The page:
Morning is my favorite time of day. During the non-pregnant season getting up at 5 and 6 am is not a problem; fall out of bed and stumble my way to the coffee pot and greet the day. During the pregnant season this is a different story. Sleeping in still means 7:30 or 8 but landing on my feet at an acceptable time in the morning is a bit more challenging. That being said, making my way to the barn is a “one-eye open” wander.
It was one day during the week, I’m not sure which one as I have been off a day for some time now, that I decided I needed to spray the bare butt chickens with Blu-Kote. See the “Why?” here.
It was the usual sleep walk down the stairs, stuff myself into my coveralls and drag the water bucket sled to the barn. That day I did manage to get the coveralls on front-side forward. That was nice. The last time I put them on backwards, my husband happened to see. He got a good laugh and asked if I wanted him to buckle them up and send me on my way. I considered it, but he wouldn’t be home when I finished chores and who knows what kind of fight I would have getting out of those like that.
The cow chores were done and I was off to the coop. The chores in there were done and it was time to catch the featherless birds. In the summer and skinny, I am not a good chicken catcher. My chicken herding skills are much better than catching. Add 25 pounds, coveralls that are tight, a winter flannel and barn coat that are on the verge of an unzippable size and you’ve really got a sight. Now add 30 chickens that are in no way scared and will fly from any direction. Bending over is a challenge, catching the right bird mid-flight is nearly impossible.
I caught one after some moves that I have never seen before. She was all tucked in, head under my arm, feet in my hand, butt in the air…There is a “closed” setting on the spray can. That would have been nice to see, prior to the chicken chasing. There’s blue dye in the can and for how my morning was going I knew using my teeth was a bad idea. After some more one handed, fancy dancing, I got it open. Sprayed the hen’s behind held her a second to make sure it dried and sent her on her way.
Back for bird two I went. Some more fancy moves and I could see it was daylight.
“That’s it for me ladies. Daylight means get to the house and start the little boy’s breakfast.”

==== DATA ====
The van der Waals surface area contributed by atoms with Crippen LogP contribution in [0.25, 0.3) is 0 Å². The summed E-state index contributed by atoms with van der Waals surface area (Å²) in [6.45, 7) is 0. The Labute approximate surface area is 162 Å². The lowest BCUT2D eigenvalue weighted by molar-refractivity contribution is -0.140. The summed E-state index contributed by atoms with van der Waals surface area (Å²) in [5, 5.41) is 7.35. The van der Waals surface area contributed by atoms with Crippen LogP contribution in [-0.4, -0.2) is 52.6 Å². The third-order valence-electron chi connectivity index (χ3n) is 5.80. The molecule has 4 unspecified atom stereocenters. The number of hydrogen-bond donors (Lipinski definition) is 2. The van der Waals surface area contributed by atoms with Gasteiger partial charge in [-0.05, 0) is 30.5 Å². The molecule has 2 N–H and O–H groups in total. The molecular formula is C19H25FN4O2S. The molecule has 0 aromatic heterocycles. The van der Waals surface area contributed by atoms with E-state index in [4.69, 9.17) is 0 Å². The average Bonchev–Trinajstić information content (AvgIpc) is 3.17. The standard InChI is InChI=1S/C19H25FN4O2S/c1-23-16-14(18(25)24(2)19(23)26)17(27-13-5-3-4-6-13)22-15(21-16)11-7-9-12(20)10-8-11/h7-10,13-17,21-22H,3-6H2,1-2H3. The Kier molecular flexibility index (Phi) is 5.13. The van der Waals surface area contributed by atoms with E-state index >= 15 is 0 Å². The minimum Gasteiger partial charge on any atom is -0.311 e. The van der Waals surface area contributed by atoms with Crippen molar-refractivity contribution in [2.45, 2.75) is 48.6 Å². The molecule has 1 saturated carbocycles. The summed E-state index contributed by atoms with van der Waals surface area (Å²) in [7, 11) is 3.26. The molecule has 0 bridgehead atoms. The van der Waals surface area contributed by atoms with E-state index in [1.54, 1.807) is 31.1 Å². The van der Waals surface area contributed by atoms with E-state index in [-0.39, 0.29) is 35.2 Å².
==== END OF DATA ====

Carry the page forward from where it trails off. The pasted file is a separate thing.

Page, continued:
Oh, good. I really didn’t want to pull a muscle or something. Instead I waddled my way back to the house and sent my husband a text.
“I need help catching chickens to spray butts.”
To which there was a few hour delay before a reply. I know it’s the words everyone hopes to receive.
It was at this time that I discovered my fingers were a beautiful shade of deep violet.
That’s what I forgot this morning. I got the right mittens on (I labeled them “Barn” in permanent marker) and forgot the disposable gloves. The dye soaks in really well. It also lasts for days…
I did think I could grab them out of the nesting boxes. That is the easiest time to catch them. I have been messing with them enough as it is that I don’t want to add to the egg issues by taking them, mid-lay, from their boxes.
Another exciting Sunday in the coop was had. I got the usual coop cleaning done and fresh shavings down. It was time to interrupt one of the few football games that Mike has been able to watch this season.
“Will you come catch chickens for me?”
In the coop I could see I wasn’t the only one with fancy chicken catching moves. But he was doing a much better job than I did. One by one the birds were caught and their little rumps sprayed blue. We were only a couple away from being done, just as I finished spraying one, she got her wing loose. She started flapping which sent a heavy mist of blue dye right onto Mike’s face and neck. He was a good sport about it. Since then I have a hard time looking at him and not focusing on the blue forehead and giggling. I’m not sure that there is anything to remove the blue much quicker either.
On the bright side, the girls are on their way to fresh new tail feathers.